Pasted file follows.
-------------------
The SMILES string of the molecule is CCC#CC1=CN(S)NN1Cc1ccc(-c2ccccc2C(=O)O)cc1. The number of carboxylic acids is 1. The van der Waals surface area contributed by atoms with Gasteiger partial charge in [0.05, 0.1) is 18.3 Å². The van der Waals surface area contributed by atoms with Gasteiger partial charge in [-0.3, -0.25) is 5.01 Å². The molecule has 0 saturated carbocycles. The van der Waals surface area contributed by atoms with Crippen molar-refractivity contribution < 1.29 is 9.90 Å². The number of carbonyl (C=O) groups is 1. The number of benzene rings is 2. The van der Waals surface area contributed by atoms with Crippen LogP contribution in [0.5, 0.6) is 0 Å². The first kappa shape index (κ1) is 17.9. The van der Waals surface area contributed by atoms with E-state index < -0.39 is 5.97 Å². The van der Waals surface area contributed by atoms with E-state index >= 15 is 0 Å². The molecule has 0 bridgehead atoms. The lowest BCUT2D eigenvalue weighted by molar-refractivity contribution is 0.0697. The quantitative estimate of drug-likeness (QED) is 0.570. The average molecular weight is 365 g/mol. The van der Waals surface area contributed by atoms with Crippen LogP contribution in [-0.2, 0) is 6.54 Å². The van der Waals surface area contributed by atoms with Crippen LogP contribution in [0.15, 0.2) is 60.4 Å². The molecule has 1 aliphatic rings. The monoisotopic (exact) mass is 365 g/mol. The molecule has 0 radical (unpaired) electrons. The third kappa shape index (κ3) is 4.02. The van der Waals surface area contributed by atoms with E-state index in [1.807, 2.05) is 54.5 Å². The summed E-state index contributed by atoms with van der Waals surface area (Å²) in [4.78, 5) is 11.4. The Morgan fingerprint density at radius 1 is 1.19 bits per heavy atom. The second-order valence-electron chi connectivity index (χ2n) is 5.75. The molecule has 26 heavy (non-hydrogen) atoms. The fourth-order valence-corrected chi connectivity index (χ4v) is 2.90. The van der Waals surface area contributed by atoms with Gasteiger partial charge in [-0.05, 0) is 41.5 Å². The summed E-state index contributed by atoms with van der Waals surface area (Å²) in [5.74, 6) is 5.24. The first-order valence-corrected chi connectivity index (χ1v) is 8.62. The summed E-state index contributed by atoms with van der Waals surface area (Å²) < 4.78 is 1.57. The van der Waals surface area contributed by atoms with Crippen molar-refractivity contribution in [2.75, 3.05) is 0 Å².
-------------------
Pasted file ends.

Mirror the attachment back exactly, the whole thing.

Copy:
The SMILES string of the molecule is CCC#CC1=CN(S)NN1Cc1ccc(-c2ccccc2C(=O)O)cc1. The number of carboxylic acids is 1. The van der Waals surface area contributed by atoms with Gasteiger partial charge in [0.05, 0.1) is 18.3 Å². The van der Waals surface area contributed by atoms with Gasteiger partial charge in [-0.3, -0.25) is 5.01 Å². The molecule has 0 saturated carbocycles. The van der Waals surface area contributed by atoms with Crippen molar-refractivity contribution < 1.29 is 9.90 Å². The number of carbonyl (C=O) groups is 1. The number of benzene rings is 2. The van der Waals surface area contributed by atoms with Crippen LogP contribution in [0.5, 0.6) is 0 Å². The first kappa shape index (κ1) is 17.9. The van der Waals surface area contributed by atoms with E-state index < -0.39 is 5.97 Å². The van der Waals surface area contributed by atoms with E-state index >= 15 is 0 Å². The molecule has 0 bridgehead atoms. The lowest BCUT2D eigenvalue weighted by molar-refractivity contribution is 0.0697. The quantitative estimate of drug-likeness (QED) is 0.570. The average molecular weight is 365 g/mol. The van der Waals surface area contributed by atoms with Crippen LogP contribution in [-0.2, 0) is 6.54 Å². The van der Waals surface area contributed by atoms with Crippen LogP contribution in [0.15, 0.2) is 60.4 Å². The molecule has 1 aliphatic rings. The monoisotopic (exact) mass is 365 g/mol. The molecule has 0 radical (unpaired) electrons. The third kappa shape index (κ3) is 4.02. The van der Waals surface area contributed by atoms with E-state index in [1.807, 2.05) is 54.5 Å². The summed E-state index contributed by atoms with van der Waals surface area (Å²) in [4.78, 5) is 11.4. The Morgan fingerprint density at radius 1 is 1.19 bits per heavy atom. The second-order valence-electron chi connectivity index (χ2n) is 5.75. The molecule has 26 heavy (non-hydrogen) atoms. The fourth-order valence-corrected chi connectivity index (χ4v) is 2.90. The van der Waals surface area contributed by atoms with Gasteiger partial charge in [-0.05, 0) is 41.5 Å². The summed E-state index contributed by atoms with van der Waals surface area (Å²) in [5.74, 6) is 5.24. The first-order valence-corrected chi connectivity index (χ1v) is 8.62. The summed E-state index contributed by atoms with van der Waals surface area (Å²) < 4.78 is 1.57. The van der Waals surface area contributed by atoms with Crippen molar-refractivity contribution in [2.75, 3.05) is 0 Å².